The $10,000 chip Nvidia A100, that is able to perform many simple calculations simultaneously, has become the “workhorse” for artificial intelligence (AI) professionals, says Nathan Benaich, an AI investor in State of AI Report. Usage statistics in AI research shows NVIDIA ahead of by 20-100x.
The research highlighted that Nvidia takes 95 percent of the market for graphics processors that can be used for machine learning. And the A100 is suited for the kind of machine learning models that power tools like ChatGPT, Bing AI or Stable Diffusion.
Emad Mostaque, Stability AI CEO, pointed out that there were 32 A100s a year ago. Stability AI, the company that helped develop Stable Diffusion – an image generator, has access to over 5,400 A100 GPUs. Experts say that startups and big companies are working on software like chatbots and image generators that require thousands of Nvidia’s chips. The report noted that the technology behind the A100 was initially used to render sophisticated 3D graphics in games. “The chips need to be powerful enough to crunch terabytes of data quickly to recognize patterns.”
Hyped About AI
At a call with analysts on Wednesday, Nvidia CEO Jensen Huang was all hyped about AI. “The activity around the AI infrastructure that we built, and the activity around inferencing using Hopper and Ampere to influence large language models has just gone through the roof in the last 60 days. There’s no question that whatever our views are of this year as we enter the year has been fairly dramatically changed as a result of the last 60, 90 days.” The rising demand has also soared prices. Nvidia’s DGX A100 costs nearly $200,000. In the call, Nvidia said it would sell cloud access to DGX systems directly. This would reduce the entry cost.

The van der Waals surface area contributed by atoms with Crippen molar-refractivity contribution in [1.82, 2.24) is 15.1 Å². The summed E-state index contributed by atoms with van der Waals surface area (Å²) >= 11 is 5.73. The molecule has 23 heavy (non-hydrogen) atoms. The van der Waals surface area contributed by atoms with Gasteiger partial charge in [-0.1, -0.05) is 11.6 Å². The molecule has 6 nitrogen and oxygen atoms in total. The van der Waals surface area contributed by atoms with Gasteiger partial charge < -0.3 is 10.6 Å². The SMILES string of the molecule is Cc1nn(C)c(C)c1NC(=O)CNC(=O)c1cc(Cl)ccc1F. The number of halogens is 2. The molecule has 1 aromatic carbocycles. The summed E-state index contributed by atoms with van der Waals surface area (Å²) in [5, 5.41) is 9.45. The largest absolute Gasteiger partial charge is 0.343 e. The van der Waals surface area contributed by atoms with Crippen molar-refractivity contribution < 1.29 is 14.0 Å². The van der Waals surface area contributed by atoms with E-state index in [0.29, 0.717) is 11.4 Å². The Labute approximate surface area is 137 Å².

According to New Street Research, the ChatGPT model inside Bing’s search could require 8 GPUs to deliver a response to a question in less than one second. This suggests that Microsoft would need over 2,000 8-GPU servers just to deploy the model in Bing – a cost of $4 billion in infrastructure.
Antoine Chkaiban, a technology analyst at New Street Research, explained that if one wants to scale at the scale of Google, which serves 8 or 9 billion queries every day, one needs to spend $80 billion on DGXs. “The numbers we came up with are huge. But they’re simply the reflection of the fact that every single user taking to such a large language model requires a massive supercomputer while they’re using it.”
But Huang, in an interview with CNBC, said NVIDIA’s products are actually inexpensive for the amount of computation that these kinds of models need. “We took what otherwise would be a $1 billion data center running CPUs and we shrunk it down into a data center of $100 million. Now, $100 million, when you put that in the cloud and shared by 100 companies, is almost nothing.”